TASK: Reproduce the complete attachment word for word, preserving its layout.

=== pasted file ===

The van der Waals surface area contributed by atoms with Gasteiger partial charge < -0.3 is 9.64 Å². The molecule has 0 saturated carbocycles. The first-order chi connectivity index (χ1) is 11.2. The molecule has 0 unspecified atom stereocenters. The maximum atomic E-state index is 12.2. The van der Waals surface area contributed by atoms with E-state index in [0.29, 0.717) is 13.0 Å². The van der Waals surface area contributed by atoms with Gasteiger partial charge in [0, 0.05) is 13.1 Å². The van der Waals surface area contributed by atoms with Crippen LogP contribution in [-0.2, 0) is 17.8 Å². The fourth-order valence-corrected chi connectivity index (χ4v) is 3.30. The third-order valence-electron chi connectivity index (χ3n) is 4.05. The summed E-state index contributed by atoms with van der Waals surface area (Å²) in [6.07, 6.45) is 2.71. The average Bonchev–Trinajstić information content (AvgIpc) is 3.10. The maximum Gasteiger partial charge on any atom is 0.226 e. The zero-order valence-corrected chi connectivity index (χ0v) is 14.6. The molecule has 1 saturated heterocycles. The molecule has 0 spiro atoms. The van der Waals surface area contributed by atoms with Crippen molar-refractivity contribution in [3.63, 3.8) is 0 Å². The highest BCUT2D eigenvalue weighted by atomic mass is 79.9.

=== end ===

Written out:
The van der Waals surface area contributed by atoms with Gasteiger partial charge < -0.3 is 9.64 Å². The molecule has 0 saturated carbocycles. The first-order chi connectivity index (χ1) is 11.2. The molecule has 0 unspecified atom stereocenters. The maximum atomic E-state index is 12.2. The van der Waals surface area contributed by atoms with E-state index in [0.29, 0.717) is 13.0 Å². The van der Waals surface area contributed by atoms with Gasteiger partial charge in [0, 0.05) is 13.1 Å². The van der Waals surface area contributed by atoms with Crippen LogP contribution in [-0.2, 0) is 17.8 Å². The fourth-order valence-corrected chi connectivity index (χ4v) is 3.30. The third-order valence-electron chi connectivity index (χ3n) is 4.05. The summed E-state index contributed by atoms with van der Waals surface area (Å²) in [6.07, 6.45) is 2.71. The average Bonchev–Trinajstić information content (AvgIpc) is 3.10. The maximum Gasteiger partial charge on any atom is 0.226 e. The zero-order valence-corrected chi connectivity index (χ0v) is 14.6. The molecule has 1 saturated heterocycles. The molecule has 0 spiro atoms. The van der Waals surface area contributed by atoms with Crippen molar-refractivity contribution in [3.63, 3.8) is 0 Å². The highest BCUT2D eigenvalue weighted by atomic mass is 79.9.